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Michael Russo gives you complete coverage of the Minnesota Wild and the NHL

Wild GM Fletcher talks to Boudreau, Torchetti; Yeo talks to Ottawa

The search for the Wild's fifth (or maybe fourth if John Torchetti keeps the gig) head coach has officially begun.

According to sources, Wild General Manager Chuck Fletcher received permission and had his first phone conversation with recently fired Anaheim Ducks coach Bruce Boudreau over the weekend. In addition, Fletcher sat down with Torchetti today for the first time since the season ended.

Fletcher said last week that Torchetti was "definitely a very serious candidate."

Part of the reason for meeting with Torchetti, despite the obvious discussion about whether his vision for the future aligns with Fletcher's vision, was to deconstruct what happened with the team down the stretch as Fletcher begins the intel and analysis phase of the offseason.

But as much as Fletcher said last week he's in no rush to hire a coach, the timetable clearly was accelerated once Boudreau was fired Friday by the Ducks.

The last time Boudreau was unemployed, that lasted two days. And with the Wild and Ottawa Senators the only two current teams looking for coaches besides Anaheim, Fletcher had to get a move on it. Boudreau indicated to the Orange County Register's Eric Stephens today that he doesn't want to take a break and does hope to coach another team next season.

Per sources, Fletcher received that permission from GM Bob Murray and touched base with Boudreau, although a formal in-person interview has not yet taken place.

It is very likely that Ottawa, which has also interviewed Mike Yeo, has also sought and received permission as well.

“I’ve had a couple conversations,” Boudreau told the Orange County Register. “I can’t delve into it right now. Let’s put it this way, this is why my voice is so bad. I couldn’t talk at all Sunday. I’ve been on the phone all day Friday and Saturday. For 15 hours a day, it was pretty crazy."

Boudreau, like Yeo, has a year left on his contract (which is why permission must be granted).

Speaking of that, it's believed on that same phone call with Murray, Fletcher asked about the status of Ducks assistant coach Paul MacLean. I've been led to believe Fletcher has yet to receive permission to talk with MacLean. If that's true, it likely means MacLean, the former Senators head coach, is a candidate to replace Boudreau in Anaheim. That would make sense since MacLean was Murray's hire in the first place.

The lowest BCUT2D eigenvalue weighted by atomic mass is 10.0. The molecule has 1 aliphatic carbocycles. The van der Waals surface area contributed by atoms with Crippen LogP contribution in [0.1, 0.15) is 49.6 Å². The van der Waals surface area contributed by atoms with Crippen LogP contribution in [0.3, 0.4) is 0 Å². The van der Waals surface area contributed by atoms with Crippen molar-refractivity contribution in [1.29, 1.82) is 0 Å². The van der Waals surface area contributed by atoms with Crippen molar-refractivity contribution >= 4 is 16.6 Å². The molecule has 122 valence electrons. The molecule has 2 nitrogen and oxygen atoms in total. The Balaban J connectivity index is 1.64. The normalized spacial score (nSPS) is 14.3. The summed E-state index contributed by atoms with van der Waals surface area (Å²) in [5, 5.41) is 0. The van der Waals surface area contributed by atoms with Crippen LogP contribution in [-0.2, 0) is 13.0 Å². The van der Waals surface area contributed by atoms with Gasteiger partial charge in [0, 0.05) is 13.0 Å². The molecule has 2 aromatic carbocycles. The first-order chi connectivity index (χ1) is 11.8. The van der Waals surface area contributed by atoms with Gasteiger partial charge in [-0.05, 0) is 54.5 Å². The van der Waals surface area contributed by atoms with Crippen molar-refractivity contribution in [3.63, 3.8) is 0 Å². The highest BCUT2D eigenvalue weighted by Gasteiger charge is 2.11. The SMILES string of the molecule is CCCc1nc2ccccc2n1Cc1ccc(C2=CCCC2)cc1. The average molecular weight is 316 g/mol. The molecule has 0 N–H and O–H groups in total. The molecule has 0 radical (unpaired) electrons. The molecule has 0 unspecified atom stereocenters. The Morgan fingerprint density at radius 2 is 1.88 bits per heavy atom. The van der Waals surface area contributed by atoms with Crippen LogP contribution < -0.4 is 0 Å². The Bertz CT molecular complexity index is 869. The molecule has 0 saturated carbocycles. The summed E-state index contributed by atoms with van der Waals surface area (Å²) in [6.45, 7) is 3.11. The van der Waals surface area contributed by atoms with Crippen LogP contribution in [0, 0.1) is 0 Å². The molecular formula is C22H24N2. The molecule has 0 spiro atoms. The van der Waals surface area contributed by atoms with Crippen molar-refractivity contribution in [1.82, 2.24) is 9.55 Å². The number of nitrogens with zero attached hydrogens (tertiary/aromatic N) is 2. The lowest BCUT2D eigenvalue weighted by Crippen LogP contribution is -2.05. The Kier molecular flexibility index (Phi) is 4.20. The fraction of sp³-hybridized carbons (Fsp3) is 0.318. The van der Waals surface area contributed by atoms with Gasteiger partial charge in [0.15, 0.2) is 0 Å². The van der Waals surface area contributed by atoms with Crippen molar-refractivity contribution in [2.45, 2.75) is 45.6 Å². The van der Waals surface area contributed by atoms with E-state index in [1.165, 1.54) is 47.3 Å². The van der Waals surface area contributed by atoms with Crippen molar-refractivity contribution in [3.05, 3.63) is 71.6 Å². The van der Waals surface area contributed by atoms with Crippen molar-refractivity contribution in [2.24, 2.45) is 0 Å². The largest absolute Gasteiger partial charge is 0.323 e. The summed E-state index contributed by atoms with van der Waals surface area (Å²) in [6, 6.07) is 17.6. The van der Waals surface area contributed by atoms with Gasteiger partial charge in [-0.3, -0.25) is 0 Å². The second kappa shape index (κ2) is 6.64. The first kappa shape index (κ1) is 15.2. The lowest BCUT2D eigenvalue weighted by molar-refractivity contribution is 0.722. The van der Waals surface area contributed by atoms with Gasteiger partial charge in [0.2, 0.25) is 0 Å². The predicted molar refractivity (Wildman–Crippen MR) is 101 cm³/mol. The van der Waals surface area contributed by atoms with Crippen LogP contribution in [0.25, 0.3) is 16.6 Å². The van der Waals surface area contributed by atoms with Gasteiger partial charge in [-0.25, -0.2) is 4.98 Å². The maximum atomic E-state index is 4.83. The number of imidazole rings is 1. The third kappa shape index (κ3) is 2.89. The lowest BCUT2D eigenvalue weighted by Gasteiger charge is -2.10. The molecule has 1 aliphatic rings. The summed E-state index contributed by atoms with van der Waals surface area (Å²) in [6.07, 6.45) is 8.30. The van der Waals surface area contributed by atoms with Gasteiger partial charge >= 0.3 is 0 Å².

In addition, as I reported in my Boudreau piece in Saturday's paper here, sources told me that Fletcher did plan to contact Randy Carlyle. I don't know if that contact has been made yet with the former Ducks and Maple Leafs coach.

Both Boudreau and Carlyle live in southern California, so if Fletcher's planning a trip there, he could conceivably kill two birds with one stone, so to speak.

Wild GM Fletcher: 'The last two months have been ... triage'

Wild GM Chuck Fletcher held his end-of-the-season news conference today. He addressed everything from questions about the upcoming coaching search (he says John Torchetti is a very serious candidate), the perceived chemistry issues in the locker room and odds and ends regarding injuries, unrestricted free agents, the offseason, the possibility of buying out Thomas Vanek and trading Darcy Kuemper, etc.

I will have a story in tomorrow's paper on what he said regarding the coach and the team and the locker-room stuff. But here are some quick hits from the sidebar he did after the presser, and I may update this as I delve into the news conference monstrosity of a transcript if there are some other interesting things you should know quickly:

Coaching timetable

"The last two months have been, I’ve called it, triage and I meant it sincerely. Everyday you wake up and how do we win a game today to get in the playoffs. After we went 1-11-2, we plummeted from a team that was competing for home ice, not only did Colorado and Nashville catch us, but Arizona, Winnipeg, teams were like one, two points behind us. At that point whether it was right or wrong, we just had to get in. and we did. Maybe it wasn’t always pretty, but we won a lot of games initially to get in. So that was the focus. I haven’t had time to really decompress and formulate all my thoughts. As remarkable as it sounds, Torch and I have never spoken about next year or the future or his vision. I know him so well, but it was all about who should we play tonight, what about the power play, how are we going to win this game? All our thoughts have been so incredibly short-term out of necessity that I think we both needed some time to decompress here. We have a good chance to talk soon and talk about the future and his vision and how he wants to push the team forward. So the process is taking shape and next week we’ll start to have better ideas about how it will go, but I’m not in any rush."